Recently, I watched an archived meeting held by a group of active traders. The presenter took a look at the expiration chart and the Greeks of a participant's complex position and could tell that the trader had purchased extra long insurance puts at a specific strike. He knew where those puts were. Can you do that?

Here's our first test, an OEX position.

OEX Complex Trade:

The white square is at the then-current price of the OEX. Any guesses as to what this position is?

It's a calendar, a trade formed by selling a front-month option at one strike and then buying a further-out option at the same strike. What is that strike? You can see that the peak of the tent is a little north of $600 and a little south of $610, so it must be at $605. This particular OEX calendar was formed from selling the JUL 605 call and buying the AUG 605 call, and was priced about a week ago. How do I know it's a call calendar and not a put one? I wouldn't without examining pricing on the option chain more closely. Both types of calendars have the same shape and perform similarly, with some small differences.

But how did I know this was a calendar and not a butterfly, which has a similar-looking tent shape? The curve down to the maximum loss level was the clue. When you have options in different expiration cycles, curves tend to occur.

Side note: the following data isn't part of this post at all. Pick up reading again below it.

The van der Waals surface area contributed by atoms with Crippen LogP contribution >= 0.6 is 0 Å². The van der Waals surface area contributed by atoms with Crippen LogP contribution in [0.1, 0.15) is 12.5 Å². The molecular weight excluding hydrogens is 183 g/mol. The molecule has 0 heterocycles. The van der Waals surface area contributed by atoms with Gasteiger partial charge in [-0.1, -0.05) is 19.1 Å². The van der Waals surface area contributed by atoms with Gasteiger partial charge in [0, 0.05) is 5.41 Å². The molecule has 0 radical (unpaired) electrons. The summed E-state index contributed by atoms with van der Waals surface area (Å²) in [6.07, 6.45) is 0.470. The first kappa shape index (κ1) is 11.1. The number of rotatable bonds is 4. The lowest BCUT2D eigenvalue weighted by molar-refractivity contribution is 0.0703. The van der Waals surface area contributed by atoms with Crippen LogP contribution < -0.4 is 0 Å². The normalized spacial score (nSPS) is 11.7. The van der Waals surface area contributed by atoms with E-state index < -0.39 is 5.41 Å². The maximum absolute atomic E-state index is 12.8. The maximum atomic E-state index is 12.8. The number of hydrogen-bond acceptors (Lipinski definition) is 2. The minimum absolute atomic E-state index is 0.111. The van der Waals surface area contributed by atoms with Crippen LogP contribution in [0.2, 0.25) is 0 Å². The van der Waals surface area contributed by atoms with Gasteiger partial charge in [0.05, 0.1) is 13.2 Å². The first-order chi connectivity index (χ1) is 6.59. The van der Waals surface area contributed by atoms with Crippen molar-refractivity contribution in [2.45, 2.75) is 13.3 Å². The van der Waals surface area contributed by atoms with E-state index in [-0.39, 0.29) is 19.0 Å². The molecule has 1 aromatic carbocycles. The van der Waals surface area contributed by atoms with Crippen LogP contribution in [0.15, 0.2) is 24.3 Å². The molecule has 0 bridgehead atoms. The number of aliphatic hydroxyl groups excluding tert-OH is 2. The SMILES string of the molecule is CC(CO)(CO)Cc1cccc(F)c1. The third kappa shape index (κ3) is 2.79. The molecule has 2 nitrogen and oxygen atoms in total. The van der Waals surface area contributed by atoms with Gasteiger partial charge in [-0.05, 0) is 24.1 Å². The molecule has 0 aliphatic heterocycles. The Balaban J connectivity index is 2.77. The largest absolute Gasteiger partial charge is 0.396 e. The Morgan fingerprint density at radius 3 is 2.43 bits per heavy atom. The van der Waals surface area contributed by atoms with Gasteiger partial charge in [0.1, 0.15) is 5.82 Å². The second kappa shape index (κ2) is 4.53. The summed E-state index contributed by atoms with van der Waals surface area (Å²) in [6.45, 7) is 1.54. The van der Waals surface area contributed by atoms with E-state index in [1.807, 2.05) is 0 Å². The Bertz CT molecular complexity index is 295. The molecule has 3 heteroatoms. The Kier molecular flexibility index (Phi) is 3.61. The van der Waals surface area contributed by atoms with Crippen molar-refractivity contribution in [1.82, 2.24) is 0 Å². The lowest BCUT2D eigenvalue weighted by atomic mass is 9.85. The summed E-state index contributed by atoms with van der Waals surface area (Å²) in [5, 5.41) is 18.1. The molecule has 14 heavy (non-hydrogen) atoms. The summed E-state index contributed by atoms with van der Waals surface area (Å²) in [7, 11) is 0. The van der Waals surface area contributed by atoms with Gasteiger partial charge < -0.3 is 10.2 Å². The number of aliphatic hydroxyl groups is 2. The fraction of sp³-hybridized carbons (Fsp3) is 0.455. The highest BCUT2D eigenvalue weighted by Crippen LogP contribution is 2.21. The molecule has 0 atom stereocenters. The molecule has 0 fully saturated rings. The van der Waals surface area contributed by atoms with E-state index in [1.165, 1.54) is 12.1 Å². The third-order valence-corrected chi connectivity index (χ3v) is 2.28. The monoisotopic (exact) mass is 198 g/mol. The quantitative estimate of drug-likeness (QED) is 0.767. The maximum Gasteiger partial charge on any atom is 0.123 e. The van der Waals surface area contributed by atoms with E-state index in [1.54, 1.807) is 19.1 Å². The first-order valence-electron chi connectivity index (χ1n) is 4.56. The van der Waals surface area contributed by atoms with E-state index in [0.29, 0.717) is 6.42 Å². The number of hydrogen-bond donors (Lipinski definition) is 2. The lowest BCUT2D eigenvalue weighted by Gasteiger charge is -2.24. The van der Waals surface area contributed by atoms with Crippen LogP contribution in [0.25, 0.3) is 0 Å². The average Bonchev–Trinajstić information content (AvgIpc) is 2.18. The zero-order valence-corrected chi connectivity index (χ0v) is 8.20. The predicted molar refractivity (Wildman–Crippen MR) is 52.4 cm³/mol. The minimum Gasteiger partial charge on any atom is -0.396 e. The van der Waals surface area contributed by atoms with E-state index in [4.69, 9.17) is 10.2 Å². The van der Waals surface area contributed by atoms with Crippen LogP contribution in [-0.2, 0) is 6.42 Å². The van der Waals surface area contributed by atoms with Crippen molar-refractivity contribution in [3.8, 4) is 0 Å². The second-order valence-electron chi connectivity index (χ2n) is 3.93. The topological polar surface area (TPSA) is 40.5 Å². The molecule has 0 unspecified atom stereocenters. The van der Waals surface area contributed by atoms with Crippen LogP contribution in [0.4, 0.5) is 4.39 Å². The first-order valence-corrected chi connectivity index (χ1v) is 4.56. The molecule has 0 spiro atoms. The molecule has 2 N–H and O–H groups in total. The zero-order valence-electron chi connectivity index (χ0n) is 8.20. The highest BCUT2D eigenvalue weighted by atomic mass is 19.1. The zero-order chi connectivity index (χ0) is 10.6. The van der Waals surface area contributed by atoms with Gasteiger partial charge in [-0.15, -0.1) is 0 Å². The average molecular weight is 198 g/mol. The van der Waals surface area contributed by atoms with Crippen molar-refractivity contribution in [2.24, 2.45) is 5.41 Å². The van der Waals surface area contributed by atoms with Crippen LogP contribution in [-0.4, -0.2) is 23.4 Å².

I know that both types of positions have that tent shape, but a butterfly has sloping straight-line sides, as seen in the following graph. The graph you're about to see is of a butterfly trade formed by selling two JUL12 605 calls and buying wings formed of 1 JUL12 625 call and 1 JUL12 585 call. Note: I probably wouldn't normally trade such a narrow wing size on the OEX, but was trying to recreate a shape as nearly identical to the previous calendar as possible so that the differences on the graph would be emphasized.

OEX Butterfly Trade:

See the difference in the way the sides slope down toward the horizontal segments that mark the maximum losses? Other clues would be available to us if we were looking at the Greeks of the trade. The calendar has positive vega and the butterfly, negative vega. The calendar would not as be appropriate for a time when implied volatilities were very high and expected to come down because it would suffer from what is termed "vol crush." When implied volatilities drop, calendars tend to lose value. Some traders find it hard to manage such a vol crush with a calendar, although some active traders put on calendars month after month as their income trade, through all kinds of conditions, with good results. I am not a trader who does that, however: I just haven't discovered a good knack for handling that vol crush when it comes.